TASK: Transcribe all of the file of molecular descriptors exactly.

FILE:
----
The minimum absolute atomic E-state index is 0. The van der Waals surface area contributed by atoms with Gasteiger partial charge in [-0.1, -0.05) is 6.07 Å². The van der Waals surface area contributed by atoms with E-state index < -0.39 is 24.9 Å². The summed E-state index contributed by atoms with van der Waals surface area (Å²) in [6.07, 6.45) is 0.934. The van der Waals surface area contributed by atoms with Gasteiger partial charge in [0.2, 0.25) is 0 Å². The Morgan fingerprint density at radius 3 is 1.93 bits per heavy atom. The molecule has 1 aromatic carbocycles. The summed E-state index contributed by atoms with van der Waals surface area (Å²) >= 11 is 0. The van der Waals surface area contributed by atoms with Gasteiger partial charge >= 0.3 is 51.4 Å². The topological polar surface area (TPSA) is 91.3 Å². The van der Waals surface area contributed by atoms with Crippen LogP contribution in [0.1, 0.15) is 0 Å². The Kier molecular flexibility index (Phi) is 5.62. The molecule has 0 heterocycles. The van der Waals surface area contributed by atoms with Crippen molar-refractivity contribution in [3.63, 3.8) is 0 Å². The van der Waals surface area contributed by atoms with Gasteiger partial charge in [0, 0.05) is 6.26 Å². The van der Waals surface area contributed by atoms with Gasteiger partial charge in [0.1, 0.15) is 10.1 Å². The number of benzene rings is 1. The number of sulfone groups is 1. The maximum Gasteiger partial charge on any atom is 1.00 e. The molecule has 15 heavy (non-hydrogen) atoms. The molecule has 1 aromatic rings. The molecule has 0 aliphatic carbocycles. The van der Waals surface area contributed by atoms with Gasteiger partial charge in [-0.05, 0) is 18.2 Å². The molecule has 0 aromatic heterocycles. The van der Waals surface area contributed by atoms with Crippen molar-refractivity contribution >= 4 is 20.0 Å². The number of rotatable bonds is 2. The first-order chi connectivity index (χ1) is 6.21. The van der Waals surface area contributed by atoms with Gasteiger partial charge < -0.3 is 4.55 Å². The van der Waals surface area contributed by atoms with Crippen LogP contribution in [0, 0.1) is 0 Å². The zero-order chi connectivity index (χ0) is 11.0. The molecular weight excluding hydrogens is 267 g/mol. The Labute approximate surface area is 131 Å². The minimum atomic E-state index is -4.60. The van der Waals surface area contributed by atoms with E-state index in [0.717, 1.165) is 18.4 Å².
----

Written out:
The minimum absolute atomic E-state index is 0. The van der Waals surface area contributed by atoms with Gasteiger partial charge in [-0.1, -0.05) is 6.07 Å². The van der Waals surface area contributed by atoms with E-state index < -0.39 is 24.9 Å². The summed E-state index contributed by atoms with van der Waals surface area (Å²) in [6.07, 6.45) is 0.934. The van der Waals surface area contributed by atoms with Gasteiger partial charge in [0.2, 0.25) is 0 Å². The Morgan fingerprint density at radius 3 is 1.93 bits per heavy atom. The molecule has 1 aromatic carbocycles. The summed E-state index contributed by atoms with van der Waals surface area (Å²) >= 11 is 0. The van der Waals surface area contributed by atoms with Gasteiger partial charge >= 0.3 is 51.4 Å². The topological polar surface area (TPSA) is 91.3 Å². The van der Waals surface area contributed by atoms with Crippen LogP contribution in [0.1, 0.15) is 0 Å². The Kier molecular flexibility index (Phi) is 5.62. The molecule has 0 heterocycles. The van der Waals surface area contributed by atoms with Crippen molar-refractivity contribution in [3.63, 3.8) is 0 Å². The van der Waals surface area contributed by atoms with Gasteiger partial charge in [0, 0.05) is 6.26 Å². The van der Waals surface area contributed by atoms with Gasteiger partial charge in [0.1, 0.15) is 10.1 Å². The number of benzene rings is 1. The number of sulfone groups is 1. The maximum Gasteiger partial charge on any atom is 1.00 e. The molecule has 15 heavy (non-hydrogen) atoms. The molecule has 1 aromatic rings. The molecule has 0 aliphatic carbocycles. The van der Waals surface area contributed by atoms with Gasteiger partial charge in [-0.05, 0) is 18.2 Å². The molecule has 0 aromatic heterocycles. The van der Waals surface area contributed by atoms with Crippen molar-refractivity contribution >= 4 is 20.0 Å². The number of rotatable bonds is 2. The first-order chi connectivity index (χ1) is 6.21. The van der Waals surface area contributed by atoms with Gasteiger partial charge < -0.3 is 4.55 Å². The van der Waals surface area contributed by atoms with Crippen LogP contribution in [0, 0.1) is 0 Å². The zero-order chi connectivity index (χ0) is 11.0. The molecular weight excluding hydrogens is 267 g/mol. The Labute approximate surface area is 131 Å². The minimum atomic E-state index is -4.60. The van der Waals surface area contributed by atoms with E-state index in [0.717, 1.165) is 18.4 Å².